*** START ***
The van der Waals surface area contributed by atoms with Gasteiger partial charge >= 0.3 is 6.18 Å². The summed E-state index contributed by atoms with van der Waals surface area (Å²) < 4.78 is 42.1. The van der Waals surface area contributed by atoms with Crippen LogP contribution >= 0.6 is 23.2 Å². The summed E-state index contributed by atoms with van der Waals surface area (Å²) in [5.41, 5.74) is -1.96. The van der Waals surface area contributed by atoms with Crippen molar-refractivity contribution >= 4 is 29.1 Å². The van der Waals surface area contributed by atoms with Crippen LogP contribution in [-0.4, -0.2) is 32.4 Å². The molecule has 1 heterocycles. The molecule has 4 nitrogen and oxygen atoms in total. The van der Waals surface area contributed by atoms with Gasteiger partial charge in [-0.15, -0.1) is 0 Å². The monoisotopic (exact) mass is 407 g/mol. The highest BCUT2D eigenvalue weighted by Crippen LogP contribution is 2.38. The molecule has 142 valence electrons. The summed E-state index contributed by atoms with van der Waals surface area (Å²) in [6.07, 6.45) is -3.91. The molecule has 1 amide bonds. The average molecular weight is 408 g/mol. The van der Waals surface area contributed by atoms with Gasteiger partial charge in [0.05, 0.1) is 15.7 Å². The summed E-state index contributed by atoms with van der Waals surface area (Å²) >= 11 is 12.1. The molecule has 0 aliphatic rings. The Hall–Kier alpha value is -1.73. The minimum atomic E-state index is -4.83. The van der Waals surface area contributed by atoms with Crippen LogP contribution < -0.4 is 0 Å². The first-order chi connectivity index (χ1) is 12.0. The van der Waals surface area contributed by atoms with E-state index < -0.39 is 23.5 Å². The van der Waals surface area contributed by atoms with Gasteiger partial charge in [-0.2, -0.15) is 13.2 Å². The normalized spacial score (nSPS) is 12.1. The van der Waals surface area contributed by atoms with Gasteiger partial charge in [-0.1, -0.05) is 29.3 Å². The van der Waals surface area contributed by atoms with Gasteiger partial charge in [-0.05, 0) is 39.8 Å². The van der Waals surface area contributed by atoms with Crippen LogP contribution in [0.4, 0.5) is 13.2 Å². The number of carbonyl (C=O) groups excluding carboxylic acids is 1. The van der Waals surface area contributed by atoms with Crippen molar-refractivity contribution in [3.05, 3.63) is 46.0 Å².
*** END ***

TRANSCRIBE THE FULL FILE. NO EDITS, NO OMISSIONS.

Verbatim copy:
The van der Waals surface area contributed by atoms with Gasteiger partial charge >= 0.3 is 6.18 Å². The summed E-state index contributed by atoms with van der Waals surface area (Å²) < 4.78 is 42.1. The van der Waals surface area contributed by atoms with Crippen LogP contribution >= 0.6 is 23.2 Å². The summed E-state index contributed by atoms with van der Waals surface area (Å²) in [5.41, 5.74) is -1.96. The van der Waals surface area contributed by atoms with Crippen molar-refractivity contribution >= 4 is 29.1 Å². The van der Waals surface area contributed by atoms with Crippen LogP contribution in [-0.4, -0.2) is 32.4 Å². The molecule has 1 heterocycles. The molecule has 4 nitrogen and oxygen atoms in total. The van der Waals surface area contributed by atoms with Gasteiger partial charge in [-0.15, -0.1) is 0 Å². The monoisotopic (exact) mass is 407 g/mol. The highest BCUT2D eigenvalue weighted by Crippen LogP contribution is 2.38. The molecule has 142 valence electrons. The summed E-state index contributed by atoms with van der Waals surface area (Å²) in [6.07, 6.45) is -3.91. The molecule has 1 amide bonds. The average molecular weight is 408 g/mol. The van der Waals surface area contributed by atoms with Gasteiger partial charge in [0.05, 0.1) is 15.7 Å². The summed E-state index contributed by atoms with van der Waals surface area (Å²) >= 11 is 12.1. The molecule has 0 aliphatic rings. The Hall–Kier alpha value is -1.73. The minimum atomic E-state index is -4.83. The van der Waals surface area contributed by atoms with Crippen LogP contribution < -0.4 is 0 Å². The first-order chi connectivity index (χ1) is 12.0. The van der Waals surface area contributed by atoms with E-state index < -0.39 is 23.5 Å². The van der Waals surface area contributed by atoms with Gasteiger partial charge in [-0.2, -0.15) is 13.2 Å². The normalized spacial score (nSPS) is 12.1. The van der Waals surface area contributed by atoms with Gasteiger partial charge in [-0.1, -0.05) is 29.3 Å². The van der Waals surface area contributed by atoms with Gasteiger partial charge in [-0.05, 0) is 39.8 Å². The van der Waals surface area contributed by atoms with Crippen LogP contribution in [0.4, 0.5) is 13.2 Å². The number of carbonyl (C=O) groups excluding carboxylic acids is 1. The van der Waals surface area contributed by atoms with Crippen molar-refractivity contribution in [3.05, 3.63) is 46.0 Å².